How do emerging democracies confront violent pasts while constructing the political institutions for a stable future? Does the need to heal society outweigh individuals' claims to justice for human rights abuses? In this course students examine the choices post-conflict societies have made and continue to confront throughout Latin America. The region has often been characterized by civil war, autocratic government, and grave human rights violations. At the same time, Latin America has emerged as an innovator of institutional forms that have allowed states to confront violence, seek justice, and transition to democracy--a broad array of institutions known collectively as "transitional justice" mechanisms. In the first half of the course students explore the process through which societies in Latin America have sought to come to terms with violent pasts with a focus on specific country case studies. We situate these individual cases in a broader exploration of transitional justice mechanisms, from criminal prosecutions of past leaders to truth commissions that trade amnesty for information. In the second half of the course students will apply these concepts to an in-depth simulation of peace negotiations. Students will represent the interests of a specific political stakeholder while negotiating the form and functioning of transitional justice institutions that might put the country on a path toward peace, justice, and reconciliation.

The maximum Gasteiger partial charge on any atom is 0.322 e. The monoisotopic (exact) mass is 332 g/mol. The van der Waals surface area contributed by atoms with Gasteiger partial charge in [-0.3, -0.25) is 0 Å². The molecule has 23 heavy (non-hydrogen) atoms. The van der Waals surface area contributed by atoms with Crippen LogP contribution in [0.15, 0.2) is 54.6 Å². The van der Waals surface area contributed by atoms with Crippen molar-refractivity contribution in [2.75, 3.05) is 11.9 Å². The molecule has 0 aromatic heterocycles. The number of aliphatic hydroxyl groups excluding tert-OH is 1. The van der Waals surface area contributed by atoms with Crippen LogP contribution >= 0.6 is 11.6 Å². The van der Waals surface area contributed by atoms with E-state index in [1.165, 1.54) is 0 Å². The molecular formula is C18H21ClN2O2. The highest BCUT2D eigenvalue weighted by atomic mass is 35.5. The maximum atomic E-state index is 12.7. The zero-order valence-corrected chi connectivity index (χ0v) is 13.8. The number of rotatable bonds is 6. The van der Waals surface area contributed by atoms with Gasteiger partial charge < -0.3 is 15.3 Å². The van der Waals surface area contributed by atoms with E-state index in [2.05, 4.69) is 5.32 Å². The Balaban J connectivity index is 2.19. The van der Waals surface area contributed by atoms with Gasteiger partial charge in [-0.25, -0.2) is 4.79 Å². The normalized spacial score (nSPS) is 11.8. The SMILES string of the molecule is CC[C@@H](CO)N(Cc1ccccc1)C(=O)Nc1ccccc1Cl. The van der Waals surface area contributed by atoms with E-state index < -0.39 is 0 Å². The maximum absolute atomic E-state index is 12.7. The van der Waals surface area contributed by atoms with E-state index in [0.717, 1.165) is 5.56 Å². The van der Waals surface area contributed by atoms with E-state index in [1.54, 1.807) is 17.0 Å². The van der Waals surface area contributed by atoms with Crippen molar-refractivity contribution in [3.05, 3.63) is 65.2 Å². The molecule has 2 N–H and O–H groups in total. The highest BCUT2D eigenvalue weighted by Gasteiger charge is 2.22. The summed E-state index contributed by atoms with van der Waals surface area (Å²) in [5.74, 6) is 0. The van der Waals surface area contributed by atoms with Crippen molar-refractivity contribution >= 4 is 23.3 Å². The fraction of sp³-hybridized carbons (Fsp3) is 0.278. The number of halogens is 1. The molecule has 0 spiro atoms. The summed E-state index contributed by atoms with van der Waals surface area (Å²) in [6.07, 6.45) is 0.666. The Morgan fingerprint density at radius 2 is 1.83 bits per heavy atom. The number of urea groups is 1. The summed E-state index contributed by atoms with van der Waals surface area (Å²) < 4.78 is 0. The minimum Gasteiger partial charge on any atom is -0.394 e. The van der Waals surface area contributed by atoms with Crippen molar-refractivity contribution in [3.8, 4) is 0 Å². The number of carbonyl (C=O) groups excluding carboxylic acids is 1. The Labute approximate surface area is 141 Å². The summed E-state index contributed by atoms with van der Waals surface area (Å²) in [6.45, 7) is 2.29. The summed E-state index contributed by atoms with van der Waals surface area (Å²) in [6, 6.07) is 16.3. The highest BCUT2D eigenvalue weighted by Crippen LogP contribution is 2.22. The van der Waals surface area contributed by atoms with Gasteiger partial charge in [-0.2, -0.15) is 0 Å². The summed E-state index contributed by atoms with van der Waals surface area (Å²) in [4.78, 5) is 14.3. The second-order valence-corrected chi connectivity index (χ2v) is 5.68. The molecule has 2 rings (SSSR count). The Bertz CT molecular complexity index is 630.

Prerequisites: PG 102,103, or permission of the instructor.